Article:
Malcom Ridgers is a tech expert at BairesDev specializing in the software outsourcing industry.
Java has been a developer staple for quite some time. In fact, Java is one of the most popular programming languages on the market. Part of the reason for that is Android.
When Java was first created, it was done so with the network in mind. Java also had the backing of major players in the industry (such as Sun Microsystems and IBM).
But Java has stood the test of time, and will continue to do so for the foreseeable future. And as Java continues to remain relevant, developers will continue to depend on this "write once, run anywhere" language.
That doesn’t mean Java isn't without its issues. One such caveat is that multiple versions of the language are still in use. For example, although Java 11 is available, many programs still depend on Java 8.
Why is this the case? Java 8 is a Long Term Support release, which means it'll be supported until 2030. Java 11 is also an LTS release, which enjoys support until 2026. The latest version, Java 14 was released in March 2020 but it isn’t an LTS.
So at the moment, there are three viable Java releases developers (and users) have to contend with.
For many developers (such as those who work with Java development services), how do you deal with multiple releases of Java? Let's take a look at how this is done on Linux.
Let's say you want to install both JDK (Java Developer Kit) 8 and 11 on Ubuntu Linux. You can easily do this from the command line.
Open a terminal window and install Java 8 with the command:
sudo apt-get install openjdk-8-jre-headless -y Install Java 11 with the command: sudo apt-get install openjdk-11-jre-headless -y
The problem with this is that, when you install Java 11, it will cause your system to automatically default to Java 11. What happens when you need to switch back to using Java 8? Fortunately, there's a tool that allows you to select your default. That tool is update-alternatives, and it allows you to configure a number of tools when you have multiple versions installed.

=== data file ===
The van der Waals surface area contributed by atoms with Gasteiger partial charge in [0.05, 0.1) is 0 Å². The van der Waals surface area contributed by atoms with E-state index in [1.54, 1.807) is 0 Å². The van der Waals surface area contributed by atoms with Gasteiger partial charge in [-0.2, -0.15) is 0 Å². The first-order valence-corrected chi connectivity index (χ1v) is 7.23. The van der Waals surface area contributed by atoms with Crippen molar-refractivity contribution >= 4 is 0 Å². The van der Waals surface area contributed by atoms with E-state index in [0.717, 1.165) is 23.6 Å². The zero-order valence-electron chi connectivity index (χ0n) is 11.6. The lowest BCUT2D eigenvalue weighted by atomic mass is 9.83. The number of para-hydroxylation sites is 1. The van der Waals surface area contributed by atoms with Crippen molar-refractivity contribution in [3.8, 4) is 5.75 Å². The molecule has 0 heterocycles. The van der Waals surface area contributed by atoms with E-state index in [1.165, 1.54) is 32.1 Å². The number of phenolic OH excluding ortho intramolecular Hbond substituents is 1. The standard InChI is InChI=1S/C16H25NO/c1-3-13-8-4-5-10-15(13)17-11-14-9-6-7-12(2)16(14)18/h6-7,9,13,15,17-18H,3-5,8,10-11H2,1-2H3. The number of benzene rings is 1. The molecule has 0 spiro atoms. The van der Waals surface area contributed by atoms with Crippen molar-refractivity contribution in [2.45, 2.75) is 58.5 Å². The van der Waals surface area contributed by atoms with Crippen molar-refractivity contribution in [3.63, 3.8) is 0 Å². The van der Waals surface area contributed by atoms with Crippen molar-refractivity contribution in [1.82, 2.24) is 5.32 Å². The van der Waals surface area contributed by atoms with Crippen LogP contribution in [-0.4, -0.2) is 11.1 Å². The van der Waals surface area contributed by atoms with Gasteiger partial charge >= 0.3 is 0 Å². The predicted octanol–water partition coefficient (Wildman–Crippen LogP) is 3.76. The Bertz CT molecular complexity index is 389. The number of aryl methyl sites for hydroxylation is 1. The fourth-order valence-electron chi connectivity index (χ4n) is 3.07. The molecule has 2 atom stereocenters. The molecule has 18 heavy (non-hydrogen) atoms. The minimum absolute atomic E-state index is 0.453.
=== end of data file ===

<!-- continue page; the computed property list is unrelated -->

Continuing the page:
In the case of Java, when you have both Java 8 and 11 installed, you would run the command:
sudo update-alternatives --config java
You will be presented with the available options (in this case Java 8 and 11). To select which you want to set as the option to use on your system, type the number associated with the version to be used (Figure 1), and hit Enter.
Selecting between Java 8 and 11 on Ubuntu Linux.
Anytime you need to switch Java versions, run that same command and select the version you want to use.
A number of Java applications depend on the JAVA_HOME environment variable to set the location of the Java installation. To determine where is this location, you'd first have to re-run the update-alternatives command like so:
sudo update-alternatives --config java
The output of that command not only allows you to select the version of Java you want to use, but it also includes the path for that version. Take a look at the example above (in Figure 1). You'll see that:
The Java 11 path is:
The Java 8 path is:
Copy the path for the Java version you want to use and then issue the command:
sudo nano /etc/environment
At the bottom of the file, add the environment like so:
Where PATH is the path of the version you want to use for the JAVA_HOME environment variable. In our example, for Java 11 that line would be:
JAVA_HOME="/usr/lib/jvm/java-11-openjdk-amd64/bin/java" For Java 8, that line would be: JAVA_HOME="/usr/lib/jvm/java-8-openjdk-amd64/jre/bin/java"
Once you've made the changes, save and close the file. Reload the environment file with the command:
Finally, verify the path has changed with the command:
The output of the command should match the path of the Java version you chose to use.
It doesn't matter how many versions of Java you have installed on Linux. With just a bit of care, your Java development can be made significantly easier. Working with multiple versions of Java doesn't have to be a challenge. With a couple of easy commands, you can take control of your environment.
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